See if you qualify for free egg freezing.
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As the demand for donated eggs continues to rise, more and more women are considering becoming egg donors to help others start a family. Some egg donation agencies downplay the magnitude of the impact you are making as an egg donor. Bringing a new human into this world is a HUGE deal! 

We think you should consider the opportunity fully, and really understand what you’re getting into, before making a decision. Here are 8 things to consider before donating your eggs.

1. Do I understand the emotional impact?

The emotional effects of egg donation can vary from person to person and can depend on your expectations and understanding of the experience. Many donors find the experience rewarding and fulfilling, knowing that they have helped someone else start or expand their family. However, some donors may experience more complicated feelings about it. This is why our donors undergo psychological screening – to ensure they are mentally prepared. 

It is important to have a strong support system in place during the egg freezing and donation process. This can include friends, family, and healthcare providers who can provide emotional support and guidance. If you freeze your eggs through Cofertility, you’ll be connected with a cohort of others freezing their eggs at the same time. We offer an online community, and our entire team of experts will be behind you the entire time. 

2. Am I okay with the physical risks?

Egg freezing is considered a safe procedure. In a single egg freezing cycle, the risk of a serious adverse event is under 2.5%. Severe OHSS accounts for the majority of complications, occuring in 0.1-2% of cycles. The risk of other acute complications, including pelvic infection, intraperitoneal hemorrhage, or ovarian torsion, is small (<0.5%).

That being said, many women do experience minor side effects – like bloating, constipation, nausea – from the medications and egg retrieval

3. How do I feel about compensation?

A 2021 Harvard study found that 62% of donor-conceived adults felt the exchange of money for donor gametes was wrong, and 41% were troubled by the fact that money was exchanged around their conception.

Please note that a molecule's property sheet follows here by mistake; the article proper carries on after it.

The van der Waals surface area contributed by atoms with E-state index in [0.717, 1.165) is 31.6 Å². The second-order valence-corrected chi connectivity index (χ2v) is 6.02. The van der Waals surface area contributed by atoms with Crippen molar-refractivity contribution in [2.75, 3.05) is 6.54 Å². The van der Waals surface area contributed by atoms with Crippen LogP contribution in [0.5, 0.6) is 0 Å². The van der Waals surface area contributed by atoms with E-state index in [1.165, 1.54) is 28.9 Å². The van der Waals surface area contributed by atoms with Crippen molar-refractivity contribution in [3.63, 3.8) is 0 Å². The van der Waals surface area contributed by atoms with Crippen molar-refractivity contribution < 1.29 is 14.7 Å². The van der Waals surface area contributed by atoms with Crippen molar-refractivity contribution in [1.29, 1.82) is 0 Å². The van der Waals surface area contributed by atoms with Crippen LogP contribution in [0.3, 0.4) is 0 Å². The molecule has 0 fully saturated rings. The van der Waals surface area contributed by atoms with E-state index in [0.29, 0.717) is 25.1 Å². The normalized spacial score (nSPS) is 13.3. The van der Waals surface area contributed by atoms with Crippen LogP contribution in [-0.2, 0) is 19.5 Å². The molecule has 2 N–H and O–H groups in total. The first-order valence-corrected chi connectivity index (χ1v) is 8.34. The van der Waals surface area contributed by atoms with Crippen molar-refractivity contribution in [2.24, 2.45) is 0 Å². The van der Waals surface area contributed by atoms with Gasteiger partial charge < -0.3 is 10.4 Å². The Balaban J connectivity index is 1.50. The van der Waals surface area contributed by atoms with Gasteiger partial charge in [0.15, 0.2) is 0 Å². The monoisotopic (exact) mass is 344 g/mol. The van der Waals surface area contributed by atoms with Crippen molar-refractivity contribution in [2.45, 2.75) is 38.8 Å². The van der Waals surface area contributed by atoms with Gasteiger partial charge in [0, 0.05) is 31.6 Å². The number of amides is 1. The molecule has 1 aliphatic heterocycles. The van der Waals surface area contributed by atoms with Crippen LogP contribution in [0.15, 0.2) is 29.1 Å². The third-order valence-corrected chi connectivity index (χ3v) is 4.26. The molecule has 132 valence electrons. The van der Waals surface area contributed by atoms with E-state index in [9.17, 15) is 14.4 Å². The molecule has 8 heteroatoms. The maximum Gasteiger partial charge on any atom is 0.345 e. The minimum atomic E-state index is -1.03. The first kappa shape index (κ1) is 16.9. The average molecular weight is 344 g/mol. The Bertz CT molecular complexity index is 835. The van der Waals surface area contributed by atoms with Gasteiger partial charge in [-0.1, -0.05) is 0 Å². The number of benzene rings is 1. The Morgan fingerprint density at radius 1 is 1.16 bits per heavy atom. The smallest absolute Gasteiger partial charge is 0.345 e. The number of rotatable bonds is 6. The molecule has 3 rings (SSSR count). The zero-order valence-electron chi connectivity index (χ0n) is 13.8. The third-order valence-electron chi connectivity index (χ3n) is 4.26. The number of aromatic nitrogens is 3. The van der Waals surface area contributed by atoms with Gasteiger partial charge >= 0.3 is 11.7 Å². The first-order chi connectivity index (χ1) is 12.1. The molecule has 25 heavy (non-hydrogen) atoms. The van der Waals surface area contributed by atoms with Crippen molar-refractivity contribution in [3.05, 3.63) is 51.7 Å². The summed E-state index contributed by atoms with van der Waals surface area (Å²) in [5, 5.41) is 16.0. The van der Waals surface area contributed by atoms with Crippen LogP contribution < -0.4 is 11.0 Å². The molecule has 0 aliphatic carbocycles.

As one person conceived with a donated egg and donated sperm put it in a survey, “Don’t donate for the money. Understand that you are having children, playing a part in creating people with their own complicated emotions and thoughts.” 

At Cofertility, our model is different. Instead of cash compensation, our donors keep half the eggs retrieved (for free). That’s right, if you qualify for the program and decide to give half of your retrieved eggs, every expense associated with the egg freezing procedure —  medications, supplements, travel if necessary, insurance, and 10 years of storage — are completely free of charge. We don’t even need a payment or credit card up front, as the family you match with covers all the expenses. 

4. Will I get a say in who my eggs go to?

If you work with Cofertility, the answer is yes. We believe donors should have a say in where their eggs go. This is why you get to opt-in to any match. You’ll get to learn a little about the family, even meet them virtually, and decide if you want to move forward. You also get to specify your communication preferences up front, giving you real options in the process.

5. Do I have the time to donate?

The process of egg donation is not a quick one. It involves medical screening, legal contracting, psychological screening, genetic testing, multiple doctor visits, monitoring, and hormone tests which usually happens over a period of two to four months from the time you match with intended parents. Additionally, the actual egg retrieval procedure requires a day or two of recovery time. It’s important to consider whether you are able to commit the time required for egg donation before making a decision.